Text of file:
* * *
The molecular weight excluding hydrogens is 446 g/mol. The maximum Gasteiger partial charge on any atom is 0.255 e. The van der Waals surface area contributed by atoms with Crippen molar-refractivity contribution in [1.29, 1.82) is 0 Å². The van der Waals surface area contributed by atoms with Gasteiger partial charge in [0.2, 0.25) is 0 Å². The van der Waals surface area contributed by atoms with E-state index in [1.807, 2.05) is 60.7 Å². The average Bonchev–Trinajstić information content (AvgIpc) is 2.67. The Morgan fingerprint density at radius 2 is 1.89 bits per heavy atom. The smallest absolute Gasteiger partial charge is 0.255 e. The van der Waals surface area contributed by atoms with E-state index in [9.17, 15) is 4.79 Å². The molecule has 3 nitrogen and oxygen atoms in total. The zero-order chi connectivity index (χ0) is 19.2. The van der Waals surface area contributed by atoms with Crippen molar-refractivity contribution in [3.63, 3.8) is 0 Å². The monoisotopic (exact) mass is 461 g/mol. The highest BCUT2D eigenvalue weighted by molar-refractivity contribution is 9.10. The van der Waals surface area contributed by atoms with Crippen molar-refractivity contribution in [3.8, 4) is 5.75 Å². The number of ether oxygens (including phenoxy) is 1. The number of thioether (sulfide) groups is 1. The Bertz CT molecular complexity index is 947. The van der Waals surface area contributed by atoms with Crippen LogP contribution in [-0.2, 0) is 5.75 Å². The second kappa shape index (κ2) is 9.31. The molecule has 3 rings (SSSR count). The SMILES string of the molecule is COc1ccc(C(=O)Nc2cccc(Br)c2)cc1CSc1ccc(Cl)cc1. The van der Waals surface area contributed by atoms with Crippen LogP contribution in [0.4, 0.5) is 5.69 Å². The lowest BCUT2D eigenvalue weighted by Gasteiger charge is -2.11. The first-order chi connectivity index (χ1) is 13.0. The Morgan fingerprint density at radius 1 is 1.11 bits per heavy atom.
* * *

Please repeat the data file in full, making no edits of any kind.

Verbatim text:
The molecular weight excluding hydrogens is 446 g/mol. The maximum Gasteiger partial charge on any atom is 0.255 e. The van der Waals surface area contributed by atoms with Crippen molar-refractivity contribution in [1.29, 1.82) is 0 Å². The van der Waals surface area contributed by atoms with Gasteiger partial charge in [0.2, 0.25) is 0 Å². The van der Waals surface area contributed by atoms with E-state index in [1.807, 2.05) is 60.7 Å². The average Bonchev–Trinajstić information content (AvgIpc) is 2.67. The Morgan fingerprint density at radius 2 is 1.89 bits per heavy atom. The smallest absolute Gasteiger partial charge is 0.255 e. The van der Waals surface area contributed by atoms with E-state index in [9.17, 15) is 4.79 Å². The molecule has 3 nitrogen and oxygen atoms in total. The zero-order chi connectivity index (χ0) is 19.2. The van der Waals surface area contributed by atoms with Crippen molar-refractivity contribution in [3.63, 3.8) is 0 Å². The monoisotopic (exact) mass is 461 g/mol. The highest BCUT2D eigenvalue weighted by molar-refractivity contribution is 9.10. The van der Waals surface area contributed by atoms with Crippen molar-refractivity contribution in [3.8, 4) is 5.75 Å². The number of ether oxygens (including phenoxy) is 1. The number of thioether (sulfide) groups is 1. The Bertz CT molecular complexity index is 947. The van der Waals surface area contributed by atoms with Crippen LogP contribution in [-0.2, 0) is 5.75 Å². The second kappa shape index (κ2) is 9.31. The molecule has 3 rings (SSSR count). The SMILES string of the molecule is COc1ccc(C(=O)Nc2cccc(Br)c2)cc1CSc1ccc(Cl)cc1. The van der Waals surface area contributed by atoms with Crippen LogP contribution in [0.4, 0.5) is 5.69 Å². The lowest BCUT2D eigenvalue weighted by Gasteiger charge is -2.11. The first-order chi connectivity index (χ1) is 13.0. The Morgan fingerprint density at radius 1 is 1.11 bits per heavy atom.